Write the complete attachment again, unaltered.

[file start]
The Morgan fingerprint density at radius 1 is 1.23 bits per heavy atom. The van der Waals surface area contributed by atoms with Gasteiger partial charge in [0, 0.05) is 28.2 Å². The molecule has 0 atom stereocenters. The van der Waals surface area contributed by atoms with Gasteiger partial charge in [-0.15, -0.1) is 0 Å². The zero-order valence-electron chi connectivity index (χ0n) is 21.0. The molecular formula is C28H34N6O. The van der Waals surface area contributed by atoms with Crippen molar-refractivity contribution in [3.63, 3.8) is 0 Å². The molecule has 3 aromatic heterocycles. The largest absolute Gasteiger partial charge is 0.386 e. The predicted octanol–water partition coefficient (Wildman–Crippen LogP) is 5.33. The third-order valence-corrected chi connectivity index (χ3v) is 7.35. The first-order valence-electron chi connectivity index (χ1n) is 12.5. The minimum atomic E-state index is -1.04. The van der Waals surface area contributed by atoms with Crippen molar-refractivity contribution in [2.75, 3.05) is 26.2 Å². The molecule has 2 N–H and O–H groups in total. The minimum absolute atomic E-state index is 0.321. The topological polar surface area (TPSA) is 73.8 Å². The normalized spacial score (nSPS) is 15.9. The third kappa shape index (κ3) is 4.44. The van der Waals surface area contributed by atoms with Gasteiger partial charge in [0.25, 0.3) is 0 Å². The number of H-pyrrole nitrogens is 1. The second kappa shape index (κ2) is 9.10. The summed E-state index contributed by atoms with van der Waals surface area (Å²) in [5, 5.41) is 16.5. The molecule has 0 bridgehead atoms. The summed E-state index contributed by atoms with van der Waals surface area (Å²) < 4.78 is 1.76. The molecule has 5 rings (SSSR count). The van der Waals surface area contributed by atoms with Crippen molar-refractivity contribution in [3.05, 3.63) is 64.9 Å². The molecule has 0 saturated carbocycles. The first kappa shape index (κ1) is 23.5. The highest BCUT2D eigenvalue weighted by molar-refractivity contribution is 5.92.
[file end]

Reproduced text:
The Morgan fingerprint density at radius 1 is 1.23 bits per heavy atom. The van der Waals surface area contributed by atoms with Gasteiger partial charge in [0, 0.05) is 28.2 Å². The molecule has 0 atom stereocenters. The van der Waals surface area contributed by atoms with Gasteiger partial charge in [-0.15, -0.1) is 0 Å². The zero-order valence-electron chi connectivity index (χ0n) is 21.0. The molecular formula is C28H34N6O. The van der Waals surface area contributed by atoms with Crippen molar-refractivity contribution in [3.63, 3.8) is 0 Å². The molecule has 3 aromatic heterocycles. The largest absolute Gasteiger partial charge is 0.386 e. The predicted octanol–water partition coefficient (Wildman–Crippen LogP) is 5.33. The third-order valence-corrected chi connectivity index (χ3v) is 7.35. The first-order valence-electron chi connectivity index (χ1n) is 12.5. The minimum atomic E-state index is -1.04. The van der Waals surface area contributed by atoms with Crippen molar-refractivity contribution in [2.75, 3.05) is 26.2 Å². The molecule has 2 N–H and O–H groups in total. The minimum absolute atomic E-state index is 0.321. The topological polar surface area (TPSA) is 73.8 Å². The normalized spacial score (nSPS) is 15.9. The third kappa shape index (κ3) is 4.44. The van der Waals surface area contributed by atoms with Gasteiger partial charge in [0.25, 0.3) is 0 Å². The number of H-pyrrole nitrogens is 1. The second kappa shape index (κ2) is 9.10. The summed E-state index contributed by atoms with van der Waals surface area (Å²) in [5, 5.41) is 16.5. The molecule has 0 bridgehead atoms. The summed E-state index contributed by atoms with van der Waals surface area (Å²) < 4.78 is 1.76. The molecule has 5 rings (SSSR count). The van der Waals surface area contributed by atoms with Crippen molar-refractivity contribution in [3.05, 3.63) is 64.9 Å². The molecule has 0 saturated carbocycles. The first kappa shape index (κ1) is 23.5. The highest BCUT2D eigenvalue weighted by molar-refractivity contribution is 5.92.